A lack of mobility also has an impact on the squat. The most common places to lack mobility are the hips and the ankles. Sufficient motion of these joints is needed to protect the lumbar spine (Cressey, 2009; Beyond the Tees, 2013).  As mobility progresses with stability of the appropriate joint complexes, squat depth can increase.

It should be noted that proper technique is important through every phase.  Any number or combination of the above mentioned points can lead to the overall biomechanical inefficiency of a movement pattern.  As technique and biomechanical efficiency improve, so should squat depth given the athlete does not have limitations from injury history or orthopedic issues. The training quality looking to be developed will be the determinant of the technique. If acceleration is the targeted quality, a greater degree of knee bend will be need than if maximum velocity was the desired quality (Smith, 2014)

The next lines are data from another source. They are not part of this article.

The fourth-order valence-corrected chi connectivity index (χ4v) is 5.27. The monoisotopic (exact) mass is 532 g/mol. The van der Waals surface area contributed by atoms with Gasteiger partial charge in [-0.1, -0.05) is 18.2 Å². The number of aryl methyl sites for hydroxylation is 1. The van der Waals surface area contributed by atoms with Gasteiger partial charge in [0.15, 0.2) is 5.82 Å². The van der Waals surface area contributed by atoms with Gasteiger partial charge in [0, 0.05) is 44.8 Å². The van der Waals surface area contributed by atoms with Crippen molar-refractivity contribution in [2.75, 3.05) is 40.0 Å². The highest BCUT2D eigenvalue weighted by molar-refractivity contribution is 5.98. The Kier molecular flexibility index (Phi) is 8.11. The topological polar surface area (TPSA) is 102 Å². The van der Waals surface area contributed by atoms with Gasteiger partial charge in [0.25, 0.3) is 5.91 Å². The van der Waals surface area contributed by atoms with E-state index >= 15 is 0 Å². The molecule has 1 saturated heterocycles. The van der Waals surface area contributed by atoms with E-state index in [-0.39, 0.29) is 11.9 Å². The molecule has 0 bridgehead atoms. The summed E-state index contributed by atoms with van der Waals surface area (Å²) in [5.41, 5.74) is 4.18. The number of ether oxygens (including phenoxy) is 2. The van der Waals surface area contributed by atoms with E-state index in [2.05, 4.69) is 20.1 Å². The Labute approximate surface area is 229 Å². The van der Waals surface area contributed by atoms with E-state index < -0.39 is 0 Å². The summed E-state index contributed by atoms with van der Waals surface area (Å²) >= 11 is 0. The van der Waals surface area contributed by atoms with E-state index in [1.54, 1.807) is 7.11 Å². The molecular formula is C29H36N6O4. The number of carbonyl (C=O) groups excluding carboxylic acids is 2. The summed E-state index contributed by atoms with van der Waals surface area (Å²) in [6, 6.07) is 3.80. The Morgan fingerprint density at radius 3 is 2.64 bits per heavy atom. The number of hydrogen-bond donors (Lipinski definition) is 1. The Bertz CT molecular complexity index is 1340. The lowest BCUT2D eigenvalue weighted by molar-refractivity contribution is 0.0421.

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If an athlete fits into any of these categories, squat depth should be limited to allow the athlete to demonstrate optimal squat technique. All the qualities of the proper squat should be present no matter what depth one squats to. The only changing variable is the amount of knee flexion and possible stance width depending on hip socket depth. So what are the key points of maintaining good squat mechanics irrelevant of depth?

  • Diaphragm and pelvic floor are parallel to one another. This allows for optimal bracing, AKA intra-abdominal pressure (Dr. Henoch, 2014)